Exorbitant costs being established for the financier’s benefit, no independent inventor-novice could ever become an independently successful competitor without “financial assistance”.

Meucci settled the matter by obtaining a caveat, a legal document which was considerably cheaper than the patent. Antonio could now only afford a caveat, a legal declaration of a successfully developed invention.

The caveat describes an invention and shows the time-fixed priority of an inventor’s work. Meucci had models as well as the legal caveat. His caveat would stand in court, bearing the official seal, a registry number, and the signatures of witnesses. The Meucci caveat was taken in 1871, when he was 63 years old.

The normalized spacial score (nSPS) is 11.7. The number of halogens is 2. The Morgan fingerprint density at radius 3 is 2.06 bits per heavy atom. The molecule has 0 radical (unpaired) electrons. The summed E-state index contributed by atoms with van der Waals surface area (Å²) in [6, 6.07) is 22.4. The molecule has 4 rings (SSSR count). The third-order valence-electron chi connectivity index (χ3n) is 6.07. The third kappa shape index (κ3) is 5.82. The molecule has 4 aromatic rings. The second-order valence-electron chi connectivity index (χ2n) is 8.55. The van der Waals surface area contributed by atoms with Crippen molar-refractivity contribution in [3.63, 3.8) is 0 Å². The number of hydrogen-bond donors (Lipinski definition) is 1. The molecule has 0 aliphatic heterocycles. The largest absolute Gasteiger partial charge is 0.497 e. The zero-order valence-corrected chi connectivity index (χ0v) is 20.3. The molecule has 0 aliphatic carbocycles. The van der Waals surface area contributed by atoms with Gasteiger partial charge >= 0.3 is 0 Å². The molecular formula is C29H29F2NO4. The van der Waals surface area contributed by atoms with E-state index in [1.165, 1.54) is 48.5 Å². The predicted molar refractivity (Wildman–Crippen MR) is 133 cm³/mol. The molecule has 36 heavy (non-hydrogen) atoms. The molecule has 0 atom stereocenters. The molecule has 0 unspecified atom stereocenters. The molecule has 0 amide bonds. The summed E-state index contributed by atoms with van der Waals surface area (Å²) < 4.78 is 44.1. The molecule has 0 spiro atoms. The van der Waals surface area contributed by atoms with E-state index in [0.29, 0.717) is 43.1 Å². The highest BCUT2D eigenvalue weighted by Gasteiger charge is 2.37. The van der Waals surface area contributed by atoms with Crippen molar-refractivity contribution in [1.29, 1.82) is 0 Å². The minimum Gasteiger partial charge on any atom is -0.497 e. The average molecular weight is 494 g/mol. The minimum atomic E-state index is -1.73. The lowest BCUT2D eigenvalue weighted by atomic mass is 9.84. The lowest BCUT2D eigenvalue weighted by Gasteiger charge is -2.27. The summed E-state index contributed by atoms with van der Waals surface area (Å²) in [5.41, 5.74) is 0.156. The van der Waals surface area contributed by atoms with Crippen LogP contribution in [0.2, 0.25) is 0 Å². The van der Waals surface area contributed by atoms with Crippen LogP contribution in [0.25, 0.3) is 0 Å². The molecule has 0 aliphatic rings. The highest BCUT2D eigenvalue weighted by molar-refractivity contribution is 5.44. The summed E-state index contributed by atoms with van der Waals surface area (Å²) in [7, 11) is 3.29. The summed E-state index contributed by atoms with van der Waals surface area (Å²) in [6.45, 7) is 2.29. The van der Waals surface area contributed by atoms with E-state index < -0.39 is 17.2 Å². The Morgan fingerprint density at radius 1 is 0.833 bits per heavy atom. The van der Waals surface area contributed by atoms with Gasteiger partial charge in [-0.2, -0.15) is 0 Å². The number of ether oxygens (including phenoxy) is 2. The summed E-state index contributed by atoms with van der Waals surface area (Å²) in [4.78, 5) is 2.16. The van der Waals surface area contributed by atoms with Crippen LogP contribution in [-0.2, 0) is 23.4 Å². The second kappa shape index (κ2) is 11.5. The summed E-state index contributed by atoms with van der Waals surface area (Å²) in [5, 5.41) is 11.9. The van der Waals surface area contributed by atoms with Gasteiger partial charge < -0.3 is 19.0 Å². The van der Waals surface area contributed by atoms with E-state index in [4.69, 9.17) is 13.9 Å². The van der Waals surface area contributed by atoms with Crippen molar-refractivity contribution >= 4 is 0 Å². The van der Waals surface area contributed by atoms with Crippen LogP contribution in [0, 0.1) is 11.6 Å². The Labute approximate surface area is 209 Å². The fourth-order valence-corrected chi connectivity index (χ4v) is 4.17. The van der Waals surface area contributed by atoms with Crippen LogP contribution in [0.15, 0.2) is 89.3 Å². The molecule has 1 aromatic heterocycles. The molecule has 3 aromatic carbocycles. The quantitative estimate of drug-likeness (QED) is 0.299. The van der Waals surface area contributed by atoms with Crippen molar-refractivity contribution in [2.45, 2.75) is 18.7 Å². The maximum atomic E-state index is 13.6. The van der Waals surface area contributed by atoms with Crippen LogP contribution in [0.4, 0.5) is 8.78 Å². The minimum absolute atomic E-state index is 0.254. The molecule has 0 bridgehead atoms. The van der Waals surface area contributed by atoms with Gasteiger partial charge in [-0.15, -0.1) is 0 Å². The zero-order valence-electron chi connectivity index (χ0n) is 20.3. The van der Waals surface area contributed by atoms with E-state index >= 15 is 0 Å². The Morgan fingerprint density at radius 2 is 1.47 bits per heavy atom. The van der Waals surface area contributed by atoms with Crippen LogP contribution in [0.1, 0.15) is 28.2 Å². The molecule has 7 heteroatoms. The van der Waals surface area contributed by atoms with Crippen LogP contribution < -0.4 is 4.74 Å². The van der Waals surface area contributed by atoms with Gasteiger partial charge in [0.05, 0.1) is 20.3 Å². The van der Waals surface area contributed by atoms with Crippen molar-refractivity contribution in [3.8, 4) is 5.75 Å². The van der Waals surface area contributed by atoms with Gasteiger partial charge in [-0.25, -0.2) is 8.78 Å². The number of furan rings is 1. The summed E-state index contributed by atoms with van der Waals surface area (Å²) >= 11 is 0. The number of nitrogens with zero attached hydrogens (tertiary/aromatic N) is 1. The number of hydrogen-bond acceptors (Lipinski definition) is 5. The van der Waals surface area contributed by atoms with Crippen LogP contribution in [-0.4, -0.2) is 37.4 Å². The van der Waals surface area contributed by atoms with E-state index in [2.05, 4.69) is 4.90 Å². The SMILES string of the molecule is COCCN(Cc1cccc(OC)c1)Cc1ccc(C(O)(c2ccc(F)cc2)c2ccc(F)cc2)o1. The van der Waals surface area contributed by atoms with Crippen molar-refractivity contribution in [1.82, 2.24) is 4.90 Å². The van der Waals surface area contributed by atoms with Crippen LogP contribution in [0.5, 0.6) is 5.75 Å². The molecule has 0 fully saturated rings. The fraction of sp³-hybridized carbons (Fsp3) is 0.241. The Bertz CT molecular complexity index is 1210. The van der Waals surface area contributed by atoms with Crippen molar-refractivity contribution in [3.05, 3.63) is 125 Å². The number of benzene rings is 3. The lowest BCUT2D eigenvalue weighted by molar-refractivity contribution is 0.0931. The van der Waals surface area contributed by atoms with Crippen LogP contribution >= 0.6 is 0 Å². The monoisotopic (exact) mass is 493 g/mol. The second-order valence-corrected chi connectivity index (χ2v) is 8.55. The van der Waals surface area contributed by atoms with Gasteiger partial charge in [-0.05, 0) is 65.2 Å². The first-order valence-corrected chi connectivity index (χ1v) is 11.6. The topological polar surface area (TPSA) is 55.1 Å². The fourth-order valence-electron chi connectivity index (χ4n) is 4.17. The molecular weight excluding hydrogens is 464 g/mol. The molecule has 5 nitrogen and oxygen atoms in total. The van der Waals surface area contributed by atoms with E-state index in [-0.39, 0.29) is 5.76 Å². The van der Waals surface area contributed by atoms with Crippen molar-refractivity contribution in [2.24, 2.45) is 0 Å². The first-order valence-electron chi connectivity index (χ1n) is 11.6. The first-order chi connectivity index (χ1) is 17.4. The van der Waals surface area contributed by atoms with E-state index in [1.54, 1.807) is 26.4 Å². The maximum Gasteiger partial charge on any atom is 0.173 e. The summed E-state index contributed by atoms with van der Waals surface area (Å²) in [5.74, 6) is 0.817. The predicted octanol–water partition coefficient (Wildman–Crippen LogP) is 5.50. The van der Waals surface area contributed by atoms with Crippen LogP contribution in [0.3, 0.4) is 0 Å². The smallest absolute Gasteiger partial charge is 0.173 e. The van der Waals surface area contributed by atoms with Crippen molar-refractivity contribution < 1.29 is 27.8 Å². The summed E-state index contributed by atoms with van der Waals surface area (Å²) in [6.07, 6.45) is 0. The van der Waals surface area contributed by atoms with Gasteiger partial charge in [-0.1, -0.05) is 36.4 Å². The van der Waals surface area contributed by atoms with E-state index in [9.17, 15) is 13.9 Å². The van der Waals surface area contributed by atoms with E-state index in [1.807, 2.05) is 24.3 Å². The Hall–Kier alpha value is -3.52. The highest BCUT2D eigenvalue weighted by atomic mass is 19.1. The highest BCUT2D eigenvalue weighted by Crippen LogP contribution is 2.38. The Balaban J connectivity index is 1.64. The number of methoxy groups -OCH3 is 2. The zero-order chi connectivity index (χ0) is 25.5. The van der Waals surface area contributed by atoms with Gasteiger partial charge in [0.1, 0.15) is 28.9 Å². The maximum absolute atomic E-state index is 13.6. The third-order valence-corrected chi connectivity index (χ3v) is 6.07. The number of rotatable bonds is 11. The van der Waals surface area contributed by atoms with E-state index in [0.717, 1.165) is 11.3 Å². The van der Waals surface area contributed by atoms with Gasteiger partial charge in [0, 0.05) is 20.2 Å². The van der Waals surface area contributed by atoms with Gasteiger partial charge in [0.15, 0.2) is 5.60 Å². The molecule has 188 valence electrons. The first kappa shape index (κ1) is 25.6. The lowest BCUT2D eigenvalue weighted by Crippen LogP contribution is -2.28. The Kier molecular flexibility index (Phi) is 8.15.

While travelling from Manhattan to Staten Island, Meucci was nearly killed when the steam engine of the ferry exploded. He survived this explosion in some inexplicable miracle, severely burned and crippled. While he languished in a hospital bed, his wife sold his original teletrofono models for the small sum of six dollars in order to pay for his expenses.

These models were sold to one John Fleming of Clifton, a secondhand dealer. Attempting to repurchase these models, he was informed that a “young man” had secured the models. Unable to locate the purchaser, Meucci was devastated. He suddenly felt that his own creation was already taking on a life of its own…fleeing away from him, out of control.